Daniel Sprong had some big news to share. So, naturally, one of his first calls was back home to Montreal, where his family moved from Amsterdam when Daniel was a 7-year-old kid with an NHL dream.

“I called the parents, friends from back home. I first told my mom I was getting sent back [to the Charlottetown Islanders of the QMJHL] and she’s like, ‘oh you tried.’ I played a mind trick on her. She wasn’t very happy with it.”

Sprong’s parents were plenty happy with his actual news, however. After a camp and preseason where the 18-year-old dazzled with first-round skills – despite somehow slipping to the Penguins in the middle of the second round – he had earned a spot in the team’s opening-night lineup.

“I told my parents [the move] was worth it, I guess,” Sprong said. “I just told them they made the right call and I’m very proud of them for what they did for me because, without them, I wouldn’t be standing here.”

It’s the Penguins’ good fortune that Sprong was standing in Pittsburgh. After giving up their first-round pick in acquiring David Perron from Edmonton last year, the Penguins didn’t expect such a high-end talent to be available at No. 46.

Neither did Sprong.

“When I got drafted, the first thing I thought to myself is, ‘I’ve got to prove that I wasn’t that low of a pick,’” Sprong said. “I was very disappointed, of course, that I didn’t end up going in the first [round].

“But when Pittsburgh called my name, that all [went] away. I just wanted to prove Pittsburgh right and that they picked the right guy, and I wanted to show them that I can play in the NHL as soon as possible.”

So, Sprong came to the Penguins’ development camp this summer ready to learn.

“I saw what kind of system they wanted to play, what the life was like. And, when I came back [for training camp], I knew what kind of game I had to play. They play with speed, they like puck control, and that’s something that I want to have in my game. There’s a lot of speed and attacking the net. That’s my kind of style, and I’m very happy I get to play in a style that suits me.”

Still, with a Penguins’ roster with its share of skilled players – not to mention guys like Conor Sheary, Bryan Rust, Scott Wilson or Oskar Sundqvist looking to make the jump to the NHL – the youngest contender knew he faced long odds of earning an extended, nine-game look before the first year of his NHL contract kicks in.

“I was thinking about going back to junior for sure and just trying to get experience here, as much as I can,” Sprong said. “But, when I started playing games, I started feeling more and more comfortable and thought maybe I could get an opportunity.”

He looked comfortable enough in five preseason games, in which he tallied two goals and an assist, that the Penguins’ coaching staff often referred to him as the best player on the ice. They were also impressed with his demeanor, which – much like Jordan Staal and Olli Maatta before him – shows maturity beyond his years.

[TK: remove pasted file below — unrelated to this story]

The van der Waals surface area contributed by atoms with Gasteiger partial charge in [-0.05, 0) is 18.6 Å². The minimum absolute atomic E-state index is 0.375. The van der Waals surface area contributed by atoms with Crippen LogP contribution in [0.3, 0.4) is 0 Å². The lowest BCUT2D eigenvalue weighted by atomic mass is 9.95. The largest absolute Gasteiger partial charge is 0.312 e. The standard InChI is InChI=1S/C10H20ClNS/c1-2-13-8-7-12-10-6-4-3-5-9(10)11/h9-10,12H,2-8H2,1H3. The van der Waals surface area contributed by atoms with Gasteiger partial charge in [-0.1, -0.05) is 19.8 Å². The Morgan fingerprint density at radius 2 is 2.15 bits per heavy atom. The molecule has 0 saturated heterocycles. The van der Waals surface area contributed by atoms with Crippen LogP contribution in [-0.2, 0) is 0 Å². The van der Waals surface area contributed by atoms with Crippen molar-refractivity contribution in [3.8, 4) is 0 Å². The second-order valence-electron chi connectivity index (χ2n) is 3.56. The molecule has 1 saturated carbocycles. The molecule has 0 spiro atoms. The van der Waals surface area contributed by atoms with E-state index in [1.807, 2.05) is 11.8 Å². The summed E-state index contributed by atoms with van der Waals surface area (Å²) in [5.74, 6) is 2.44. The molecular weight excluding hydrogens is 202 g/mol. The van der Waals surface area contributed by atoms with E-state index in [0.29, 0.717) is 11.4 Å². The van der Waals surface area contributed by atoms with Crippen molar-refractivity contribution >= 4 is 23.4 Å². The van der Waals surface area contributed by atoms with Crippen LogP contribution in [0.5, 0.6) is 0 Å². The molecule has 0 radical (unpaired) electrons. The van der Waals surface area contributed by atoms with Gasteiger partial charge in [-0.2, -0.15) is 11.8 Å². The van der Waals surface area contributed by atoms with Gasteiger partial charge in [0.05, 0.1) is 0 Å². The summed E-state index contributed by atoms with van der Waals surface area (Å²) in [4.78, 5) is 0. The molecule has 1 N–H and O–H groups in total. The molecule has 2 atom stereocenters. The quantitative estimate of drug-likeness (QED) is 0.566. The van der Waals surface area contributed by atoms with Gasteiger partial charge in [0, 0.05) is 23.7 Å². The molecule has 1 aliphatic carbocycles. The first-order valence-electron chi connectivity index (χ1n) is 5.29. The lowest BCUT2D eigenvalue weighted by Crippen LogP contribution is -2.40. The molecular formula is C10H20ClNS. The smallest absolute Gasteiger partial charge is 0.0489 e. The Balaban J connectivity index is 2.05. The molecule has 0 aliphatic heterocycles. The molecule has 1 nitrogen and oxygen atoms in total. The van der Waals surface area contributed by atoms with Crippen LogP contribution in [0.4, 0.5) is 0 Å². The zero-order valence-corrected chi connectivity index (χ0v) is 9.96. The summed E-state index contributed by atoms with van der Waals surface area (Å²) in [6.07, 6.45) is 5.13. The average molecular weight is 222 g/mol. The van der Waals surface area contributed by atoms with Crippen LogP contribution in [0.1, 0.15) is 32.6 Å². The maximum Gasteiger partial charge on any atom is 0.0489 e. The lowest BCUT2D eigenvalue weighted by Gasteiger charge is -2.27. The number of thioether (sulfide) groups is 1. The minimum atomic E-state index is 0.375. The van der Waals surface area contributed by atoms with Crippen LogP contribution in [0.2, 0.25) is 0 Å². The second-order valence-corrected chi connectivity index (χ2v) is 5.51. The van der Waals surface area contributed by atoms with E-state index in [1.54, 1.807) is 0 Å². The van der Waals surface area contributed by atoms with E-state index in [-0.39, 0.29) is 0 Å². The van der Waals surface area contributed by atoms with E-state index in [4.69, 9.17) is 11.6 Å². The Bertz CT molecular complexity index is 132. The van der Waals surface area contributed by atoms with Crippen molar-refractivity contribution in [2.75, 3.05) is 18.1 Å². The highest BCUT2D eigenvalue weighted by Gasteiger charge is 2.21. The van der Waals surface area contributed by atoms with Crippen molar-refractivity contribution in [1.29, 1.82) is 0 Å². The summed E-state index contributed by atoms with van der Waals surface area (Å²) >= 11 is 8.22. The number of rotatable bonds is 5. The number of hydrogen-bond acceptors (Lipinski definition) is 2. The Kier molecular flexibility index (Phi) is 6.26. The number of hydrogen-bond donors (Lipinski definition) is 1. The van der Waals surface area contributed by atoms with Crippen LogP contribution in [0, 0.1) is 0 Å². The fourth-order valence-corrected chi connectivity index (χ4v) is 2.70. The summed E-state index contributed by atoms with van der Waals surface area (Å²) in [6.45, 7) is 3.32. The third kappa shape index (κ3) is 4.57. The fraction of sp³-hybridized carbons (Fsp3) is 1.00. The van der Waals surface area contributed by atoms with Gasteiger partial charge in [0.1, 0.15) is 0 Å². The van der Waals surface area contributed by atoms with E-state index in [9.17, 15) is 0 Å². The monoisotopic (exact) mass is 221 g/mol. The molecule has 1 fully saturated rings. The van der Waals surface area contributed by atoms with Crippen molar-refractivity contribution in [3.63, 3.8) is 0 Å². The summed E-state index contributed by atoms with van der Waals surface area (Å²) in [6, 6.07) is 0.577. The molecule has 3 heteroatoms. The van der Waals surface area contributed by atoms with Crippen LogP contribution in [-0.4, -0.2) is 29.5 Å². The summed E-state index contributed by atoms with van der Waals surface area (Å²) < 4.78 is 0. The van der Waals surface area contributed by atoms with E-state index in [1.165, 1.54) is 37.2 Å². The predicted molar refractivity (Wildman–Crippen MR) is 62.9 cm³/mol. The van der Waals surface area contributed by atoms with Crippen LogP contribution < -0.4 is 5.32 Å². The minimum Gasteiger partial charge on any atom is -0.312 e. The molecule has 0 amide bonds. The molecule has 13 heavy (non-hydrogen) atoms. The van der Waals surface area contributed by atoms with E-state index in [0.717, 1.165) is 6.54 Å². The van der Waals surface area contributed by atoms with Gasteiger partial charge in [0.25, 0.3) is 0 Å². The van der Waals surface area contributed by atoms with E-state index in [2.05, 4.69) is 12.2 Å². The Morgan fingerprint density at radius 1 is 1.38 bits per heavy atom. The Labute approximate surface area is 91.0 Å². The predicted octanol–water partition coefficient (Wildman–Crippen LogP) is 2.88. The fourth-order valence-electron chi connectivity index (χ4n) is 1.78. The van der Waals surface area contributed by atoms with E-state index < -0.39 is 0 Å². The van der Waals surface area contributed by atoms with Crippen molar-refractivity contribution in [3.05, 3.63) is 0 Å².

“When we told him he was staying with us, he was very calm and controlled,” said head coach Mike Johnston. “He didn’t jump out of his seat. At the end of it, though, I think it really hit him.

“What he’s done in camp is that he’s come into camp to earn a spot. He started to feel comfortable, and he kept building every game. I just like his take-charge attitude on the ice; he wasn’t afraid to make a mistake. He took charge of the puck, he took charge of situations, and that’s why he’s here right now. He can help us.”

In addition to his natural offensive skills, Sprong is finding the transition to NHL defense – an element of his game that might have deterred some teams at the draft – much easier than junior hockey. Again, the Penguins’ system seems well-suited to his strengths.

“Our guys are much quicker with the puck; you see plays develop much quicker,” he said. “In junior it’s kind of running around, trying to hit the guy, and it’s kind of chaos. Here, it’s more system and very technical. I find making the jump from the D zone, it’s a much easier transition coming here and learning the system and playing without the puck.”

Sprong says he wants to use his first nine NHL games to “continue working on his whole game,” but he won’t change his approach from what’s been successful so far.

“I remember when I was 16, going into my first junior training camp, I’m the youngest guy there. Same thing here. I know I just have to keep working hard and keep earning my spot. You never know in the NHL; it’s a business and, one bad game, you could be sitting in the stands for a while.”

With newly acquired Eric Fehr recovering from summer elbow surgery and forward Pascal Dupuis sidelined four to five weeks with a lower-body injury sustained in practice – unrelated, thankfully, to the blood clots he’s suffered the past two seasons – a window just might be open for Sprong to stick.

“After nine games, I’m going to see what happens, but it’s not on my mind right now,” he said. “I’m just going to enjoy it.”

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